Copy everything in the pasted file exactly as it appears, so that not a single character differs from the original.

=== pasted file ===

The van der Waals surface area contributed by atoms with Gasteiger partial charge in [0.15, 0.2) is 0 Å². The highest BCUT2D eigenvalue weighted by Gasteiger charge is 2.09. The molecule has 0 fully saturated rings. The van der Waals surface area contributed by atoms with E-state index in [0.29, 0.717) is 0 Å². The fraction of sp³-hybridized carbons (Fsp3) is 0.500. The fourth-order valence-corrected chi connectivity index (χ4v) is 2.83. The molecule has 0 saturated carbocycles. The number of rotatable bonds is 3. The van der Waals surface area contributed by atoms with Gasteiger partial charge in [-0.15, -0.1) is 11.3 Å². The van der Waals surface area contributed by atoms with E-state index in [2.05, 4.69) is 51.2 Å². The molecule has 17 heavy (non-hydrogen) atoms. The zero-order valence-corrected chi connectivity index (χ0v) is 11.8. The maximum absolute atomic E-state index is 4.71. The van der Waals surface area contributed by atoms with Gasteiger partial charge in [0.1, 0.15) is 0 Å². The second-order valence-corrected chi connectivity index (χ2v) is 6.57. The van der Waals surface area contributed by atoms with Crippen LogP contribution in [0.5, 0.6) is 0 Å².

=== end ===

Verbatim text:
The van der Waals surface area contributed by atoms with Gasteiger partial charge in [0.15, 0.2) is 0 Å². The highest BCUT2D eigenvalue weighted by Gasteiger charge is 2.09. The molecule has 0 fully saturated rings. The van der Waals surface area contributed by atoms with E-state index in [0.29, 0.717) is 0 Å². The fraction of sp³-hybridized carbons (Fsp3) is 0.500. The fourth-order valence-corrected chi connectivity index (χ4v) is 2.83. The molecule has 0 saturated carbocycles. The number of rotatable bonds is 3. The van der Waals surface area contributed by atoms with Gasteiger partial charge in [-0.15, -0.1) is 11.3 Å². The van der Waals surface area contributed by atoms with E-state index in [2.05, 4.69) is 51.2 Å². The molecule has 17 heavy (non-hydrogen) atoms. The zero-order valence-corrected chi connectivity index (χ0v) is 11.8. The maximum absolute atomic E-state index is 4.71. The van der Waals surface area contributed by atoms with Gasteiger partial charge in [0.1, 0.15) is 0 Å². The second-order valence-corrected chi connectivity index (χ2v) is 6.57. The van der Waals surface area contributed by atoms with Crippen LogP contribution in [0.5, 0.6) is 0 Å².